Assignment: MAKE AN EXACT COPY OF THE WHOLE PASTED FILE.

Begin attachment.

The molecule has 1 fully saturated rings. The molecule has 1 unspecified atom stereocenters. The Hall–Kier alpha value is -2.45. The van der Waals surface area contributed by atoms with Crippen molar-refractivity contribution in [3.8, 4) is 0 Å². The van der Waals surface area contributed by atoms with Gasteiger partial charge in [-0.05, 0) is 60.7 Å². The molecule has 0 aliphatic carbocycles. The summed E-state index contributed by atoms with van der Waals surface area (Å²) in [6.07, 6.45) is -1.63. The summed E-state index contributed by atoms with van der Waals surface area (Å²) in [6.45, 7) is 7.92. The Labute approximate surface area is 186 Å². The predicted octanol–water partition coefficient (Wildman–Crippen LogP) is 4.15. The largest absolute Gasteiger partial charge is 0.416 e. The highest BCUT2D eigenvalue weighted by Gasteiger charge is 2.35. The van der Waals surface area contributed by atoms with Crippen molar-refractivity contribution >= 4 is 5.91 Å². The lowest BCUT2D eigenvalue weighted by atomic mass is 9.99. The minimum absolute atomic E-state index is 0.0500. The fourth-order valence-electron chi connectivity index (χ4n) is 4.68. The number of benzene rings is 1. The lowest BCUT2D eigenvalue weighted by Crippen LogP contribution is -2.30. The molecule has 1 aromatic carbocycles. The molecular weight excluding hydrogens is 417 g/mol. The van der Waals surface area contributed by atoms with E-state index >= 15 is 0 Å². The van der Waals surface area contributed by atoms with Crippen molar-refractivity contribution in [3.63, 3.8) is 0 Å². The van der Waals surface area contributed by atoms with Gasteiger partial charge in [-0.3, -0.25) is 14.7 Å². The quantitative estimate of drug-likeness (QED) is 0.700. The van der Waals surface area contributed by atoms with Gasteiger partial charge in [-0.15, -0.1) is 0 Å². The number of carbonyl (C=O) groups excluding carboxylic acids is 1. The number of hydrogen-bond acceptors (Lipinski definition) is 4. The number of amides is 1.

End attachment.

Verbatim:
The molecule has 1 fully saturated rings. The molecule has 1 unspecified atom stereocenters. The Hall–Kier alpha value is -2.45. The van der Waals surface area contributed by atoms with Crippen molar-refractivity contribution in [3.8, 4) is 0 Å². The van der Waals surface area contributed by atoms with Gasteiger partial charge in [-0.05, 0) is 60.7 Å². The molecule has 0 aliphatic carbocycles. The summed E-state index contributed by atoms with van der Waals surface area (Å²) in [6.07, 6.45) is -1.63. The summed E-state index contributed by atoms with van der Waals surface area (Å²) in [6.45, 7) is 7.92. The Labute approximate surface area is 186 Å². The predicted octanol–water partition coefficient (Wildman–Crippen LogP) is 4.15. The largest absolute Gasteiger partial charge is 0.416 e. The highest BCUT2D eigenvalue weighted by Gasteiger charge is 2.35. The van der Waals surface area contributed by atoms with Crippen molar-refractivity contribution >= 4 is 5.91 Å². The lowest BCUT2D eigenvalue weighted by atomic mass is 9.99. The minimum absolute atomic E-state index is 0.0500. The fourth-order valence-electron chi connectivity index (χ4n) is 4.68. The number of benzene rings is 1. The lowest BCUT2D eigenvalue weighted by Crippen LogP contribution is -2.30. The molecule has 1 aromatic carbocycles. The molecular weight excluding hydrogens is 417 g/mol. The van der Waals surface area contributed by atoms with E-state index >= 15 is 0 Å². The van der Waals surface area contributed by atoms with Crippen molar-refractivity contribution in [3.63, 3.8) is 0 Å². The van der Waals surface area contributed by atoms with Gasteiger partial charge in [-0.3, -0.25) is 14.7 Å². The quantitative estimate of drug-likeness (QED) is 0.700. The van der Waals surface area contributed by atoms with Gasteiger partial charge in [-0.15, -0.1) is 0 Å². The number of carbonyl (C=O) groups excluding carboxylic acids is 1. The number of hydrogen-bond acceptors (Lipinski definition) is 4. The number of amides is 1.